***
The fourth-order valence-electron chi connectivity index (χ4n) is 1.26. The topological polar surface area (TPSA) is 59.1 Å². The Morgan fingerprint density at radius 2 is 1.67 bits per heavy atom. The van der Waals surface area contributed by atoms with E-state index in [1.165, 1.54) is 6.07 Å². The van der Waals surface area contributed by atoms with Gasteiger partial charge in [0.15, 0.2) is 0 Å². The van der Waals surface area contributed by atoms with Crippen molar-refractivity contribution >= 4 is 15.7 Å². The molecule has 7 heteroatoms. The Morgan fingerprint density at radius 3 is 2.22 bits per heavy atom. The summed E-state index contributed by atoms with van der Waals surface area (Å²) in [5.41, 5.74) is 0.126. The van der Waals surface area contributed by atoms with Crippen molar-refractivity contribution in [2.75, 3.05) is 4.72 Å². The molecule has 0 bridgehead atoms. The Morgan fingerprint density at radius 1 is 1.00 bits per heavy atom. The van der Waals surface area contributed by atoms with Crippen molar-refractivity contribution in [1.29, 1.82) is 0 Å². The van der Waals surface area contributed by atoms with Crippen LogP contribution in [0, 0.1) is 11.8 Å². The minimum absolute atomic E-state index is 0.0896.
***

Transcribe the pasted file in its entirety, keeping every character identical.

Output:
The fourth-order valence-electron chi connectivity index (χ4n) is 1.26. The topological polar surface area (TPSA) is 59.1 Å². The Morgan fingerprint density at radius 2 is 1.67 bits per heavy atom. The van der Waals surface area contributed by atoms with E-state index in [1.165, 1.54) is 6.07 Å². The van der Waals surface area contributed by atoms with Gasteiger partial charge in [0.15, 0.2) is 0 Å². The van der Waals surface area contributed by atoms with Crippen molar-refractivity contribution >= 4 is 15.7 Å². The molecule has 7 heteroatoms. The Morgan fingerprint density at radius 3 is 2.22 bits per heavy atom. The summed E-state index contributed by atoms with van der Waals surface area (Å²) in [5.41, 5.74) is 0.126. The van der Waals surface area contributed by atoms with Crippen molar-refractivity contribution in [2.75, 3.05) is 4.72 Å². The molecule has 0 bridgehead atoms. The Morgan fingerprint density at radius 1 is 1.00 bits per heavy atom. The van der Waals surface area contributed by atoms with Crippen molar-refractivity contribution in [1.29, 1.82) is 0 Å². The van der Waals surface area contributed by atoms with Crippen LogP contribution in [0, 0.1) is 11.8 Å². The minimum absolute atomic E-state index is 0.0896.